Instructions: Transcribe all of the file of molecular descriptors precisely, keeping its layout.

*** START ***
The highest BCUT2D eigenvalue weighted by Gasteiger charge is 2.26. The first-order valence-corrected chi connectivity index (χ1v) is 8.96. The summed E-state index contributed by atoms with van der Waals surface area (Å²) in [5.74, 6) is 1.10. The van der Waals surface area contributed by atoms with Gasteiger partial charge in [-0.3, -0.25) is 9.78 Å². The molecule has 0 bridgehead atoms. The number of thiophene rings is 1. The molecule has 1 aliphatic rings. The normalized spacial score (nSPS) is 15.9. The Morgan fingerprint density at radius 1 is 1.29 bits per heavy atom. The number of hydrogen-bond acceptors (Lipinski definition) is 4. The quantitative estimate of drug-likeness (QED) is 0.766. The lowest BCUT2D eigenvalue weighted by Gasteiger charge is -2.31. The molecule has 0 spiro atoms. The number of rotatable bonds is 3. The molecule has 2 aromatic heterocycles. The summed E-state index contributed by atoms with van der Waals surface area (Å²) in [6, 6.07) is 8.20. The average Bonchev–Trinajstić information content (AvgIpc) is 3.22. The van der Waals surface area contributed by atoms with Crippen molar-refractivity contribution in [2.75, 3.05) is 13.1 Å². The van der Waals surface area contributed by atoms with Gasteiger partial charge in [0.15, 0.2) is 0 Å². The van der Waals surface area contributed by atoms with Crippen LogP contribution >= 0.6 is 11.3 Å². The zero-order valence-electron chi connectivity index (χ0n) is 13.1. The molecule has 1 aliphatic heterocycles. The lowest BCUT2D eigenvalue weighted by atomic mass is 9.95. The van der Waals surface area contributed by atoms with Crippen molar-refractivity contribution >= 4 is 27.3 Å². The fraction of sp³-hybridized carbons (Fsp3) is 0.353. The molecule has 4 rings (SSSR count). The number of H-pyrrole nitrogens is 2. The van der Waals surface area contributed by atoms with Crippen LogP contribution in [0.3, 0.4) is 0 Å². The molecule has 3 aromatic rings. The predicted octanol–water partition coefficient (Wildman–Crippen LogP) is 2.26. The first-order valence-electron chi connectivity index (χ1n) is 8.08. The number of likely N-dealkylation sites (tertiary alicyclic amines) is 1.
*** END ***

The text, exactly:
The highest BCUT2D eigenvalue weighted by Gasteiger charge is 2.26. The first-order valence-corrected chi connectivity index (χ1v) is 8.96. The summed E-state index contributed by atoms with van der Waals surface area (Å²) in [5.74, 6) is 1.10. The van der Waals surface area contributed by atoms with Gasteiger partial charge in [-0.3, -0.25) is 9.78 Å². The molecule has 0 bridgehead atoms. The number of thiophene rings is 1. The molecule has 1 aliphatic rings. The normalized spacial score (nSPS) is 15.9. The Morgan fingerprint density at radius 1 is 1.29 bits per heavy atom. The number of hydrogen-bond acceptors (Lipinski definition) is 4. The quantitative estimate of drug-likeness (QED) is 0.766. The lowest BCUT2D eigenvalue weighted by Gasteiger charge is -2.31. The molecule has 0 spiro atoms. The number of rotatable bonds is 3. The molecule has 2 aromatic heterocycles. The summed E-state index contributed by atoms with van der Waals surface area (Å²) in [6, 6.07) is 8.20. The average Bonchev–Trinajstić information content (AvgIpc) is 3.22. The van der Waals surface area contributed by atoms with Crippen molar-refractivity contribution in [2.75, 3.05) is 13.1 Å². The van der Waals surface area contributed by atoms with Gasteiger partial charge in [0.15, 0.2) is 0 Å². The van der Waals surface area contributed by atoms with Crippen LogP contribution >= 0.6 is 11.3 Å². The zero-order valence-electron chi connectivity index (χ0n) is 13.1. The molecule has 1 aliphatic heterocycles. The lowest BCUT2D eigenvalue weighted by atomic mass is 9.95. The van der Waals surface area contributed by atoms with Crippen molar-refractivity contribution >= 4 is 27.3 Å². The fraction of sp³-hybridized carbons (Fsp3) is 0.353. The molecule has 4 rings (SSSR count). The number of H-pyrrole nitrogens is 2. The van der Waals surface area contributed by atoms with Crippen LogP contribution in [0.3, 0.4) is 0 Å². The molecule has 3 aromatic rings. The predicted octanol–water partition coefficient (Wildman–Crippen LogP) is 2.26. The first-order valence-electron chi connectivity index (χ1n) is 8.08. The number of likely N-dealkylation sites (tertiary alicyclic amines) is 1.